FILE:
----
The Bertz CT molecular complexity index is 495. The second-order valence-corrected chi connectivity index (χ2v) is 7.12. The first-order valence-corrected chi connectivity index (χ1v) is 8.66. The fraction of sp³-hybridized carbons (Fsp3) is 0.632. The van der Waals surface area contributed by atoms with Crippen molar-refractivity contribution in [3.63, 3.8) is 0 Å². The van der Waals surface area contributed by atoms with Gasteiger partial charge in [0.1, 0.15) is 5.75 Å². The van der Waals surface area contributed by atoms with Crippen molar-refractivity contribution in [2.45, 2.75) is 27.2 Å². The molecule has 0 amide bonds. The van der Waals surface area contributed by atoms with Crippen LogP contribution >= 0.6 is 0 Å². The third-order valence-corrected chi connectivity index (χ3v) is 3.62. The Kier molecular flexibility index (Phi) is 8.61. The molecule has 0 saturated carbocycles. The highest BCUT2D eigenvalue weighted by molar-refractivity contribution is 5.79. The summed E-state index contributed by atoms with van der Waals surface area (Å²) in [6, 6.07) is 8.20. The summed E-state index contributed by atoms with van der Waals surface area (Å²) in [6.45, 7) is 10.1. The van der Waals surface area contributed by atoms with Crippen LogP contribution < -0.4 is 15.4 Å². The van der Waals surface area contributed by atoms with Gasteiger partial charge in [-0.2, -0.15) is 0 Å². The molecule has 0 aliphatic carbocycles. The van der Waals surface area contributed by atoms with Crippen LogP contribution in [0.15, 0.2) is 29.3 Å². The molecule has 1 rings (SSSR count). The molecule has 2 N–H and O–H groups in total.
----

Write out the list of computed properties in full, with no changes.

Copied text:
The Bertz CT molecular complexity index is 495. The second-order valence-corrected chi connectivity index (χ2v) is 7.12. The first-order valence-corrected chi connectivity index (χ1v) is 8.66. The fraction of sp³-hybridized carbons (Fsp3) is 0.632. The van der Waals surface area contributed by atoms with Crippen molar-refractivity contribution in [3.63, 3.8) is 0 Å². The van der Waals surface area contributed by atoms with Gasteiger partial charge in [0.1, 0.15) is 5.75 Å². The van der Waals surface area contributed by atoms with Crippen molar-refractivity contribution in [2.45, 2.75) is 27.2 Å². The molecule has 0 amide bonds. The van der Waals surface area contributed by atoms with Crippen LogP contribution >= 0.6 is 0 Å². The third-order valence-corrected chi connectivity index (χ3v) is 3.62. The Kier molecular flexibility index (Phi) is 8.61. The molecule has 0 saturated carbocycles. The highest BCUT2D eigenvalue weighted by molar-refractivity contribution is 5.79. The summed E-state index contributed by atoms with van der Waals surface area (Å²) in [6, 6.07) is 8.20. The summed E-state index contributed by atoms with van der Waals surface area (Å²) in [6.45, 7) is 10.1. The van der Waals surface area contributed by atoms with Crippen LogP contribution < -0.4 is 15.4 Å². The van der Waals surface area contributed by atoms with Gasteiger partial charge in [-0.2, -0.15) is 0 Å². The molecule has 0 aliphatic carbocycles. The van der Waals surface area contributed by atoms with Crippen LogP contribution in [0.15, 0.2) is 29.3 Å². The molecule has 1 rings (SSSR count). The molecule has 2 N–H and O–H groups in total.